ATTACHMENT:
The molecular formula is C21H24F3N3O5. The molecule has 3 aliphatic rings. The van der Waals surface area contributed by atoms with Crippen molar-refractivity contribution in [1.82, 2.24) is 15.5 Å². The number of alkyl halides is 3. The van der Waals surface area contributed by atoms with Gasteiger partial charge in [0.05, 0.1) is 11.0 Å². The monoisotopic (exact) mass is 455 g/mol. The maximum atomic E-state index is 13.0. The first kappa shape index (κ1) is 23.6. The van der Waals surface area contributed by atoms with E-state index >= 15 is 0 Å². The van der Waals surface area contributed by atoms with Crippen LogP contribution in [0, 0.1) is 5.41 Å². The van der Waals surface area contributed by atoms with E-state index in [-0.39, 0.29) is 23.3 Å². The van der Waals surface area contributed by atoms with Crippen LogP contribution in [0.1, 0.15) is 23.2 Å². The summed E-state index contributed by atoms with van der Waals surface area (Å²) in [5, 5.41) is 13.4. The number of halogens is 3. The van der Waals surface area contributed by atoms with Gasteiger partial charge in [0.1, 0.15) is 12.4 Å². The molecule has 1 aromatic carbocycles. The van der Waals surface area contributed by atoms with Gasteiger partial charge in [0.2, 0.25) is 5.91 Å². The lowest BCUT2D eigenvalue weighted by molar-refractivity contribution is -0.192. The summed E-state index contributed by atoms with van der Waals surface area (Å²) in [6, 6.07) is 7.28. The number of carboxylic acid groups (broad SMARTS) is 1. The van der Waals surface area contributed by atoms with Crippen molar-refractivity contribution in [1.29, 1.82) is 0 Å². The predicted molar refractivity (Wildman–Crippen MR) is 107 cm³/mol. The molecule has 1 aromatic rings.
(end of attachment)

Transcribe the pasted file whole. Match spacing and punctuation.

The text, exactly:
The molecular formula is C21H24F3N3O5. The molecule has 3 aliphatic rings. The van der Waals surface area contributed by atoms with Crippen molar-refractivity contribution in [1.82, 2.24) is 15.5 Å². The number of alkyl halides is 3. The van der Waals surface area contributed by atoms with Gasteiger partial charge in [0.05, 0.1) is 11.0 Å². The monoisotopic (exact) mass is 455 g/mol. The maximum atomic E-state index is 13.0. The first kappa shape index (κ1) is 23.6. The van der Waals surface area contributed by atoms with E-state index >= 15 is 0 Å². The van der Waals surface area contributed by atoms with Crippen LogP contribution in [0, 0.1) is 5.41 Å². The van der Waals surface area contributed by atoms with E-state index in [-0.39, 0.29) is 23.3 Å². The van der Waals surface area contributed by atoms with Crippen LogP contribution in [0.1, 0.15) is 23.2 Å². The summed E-state index contributed by atoms with van der Waals surface area (Å²) in [5, 5.41) is 13.4. The number of halogens is 3. The van der Waals surface area contributed by atoms with Gasteiger partial charge in [0.1, 0.15) is 12.4 Å². The molecule has 1 aromatic carbocycles. The van der Waals surface area contributed by atoms with Gasteiger partial charge in [0.2, 0.25) is 5.91 Å². The lowest BCUT2D eigenvalue weighted by molar-refractivity contribution is -0.192. The summed E-state index contributed by atoms with van der Waals surface area (Å²) in [6, 6.07) is 7.28. The number of carboxylic acid groups (broad SMARTS) is 1. The van der Waals surface area contributed by atoms with Crippen molar-refractivity contribution in [1.29, 1.82) is 0 Å². The predicted molar refractivity (Wildman–Crippen MR) is 107 cm³/mol. The molecule has 1 aromatic rings.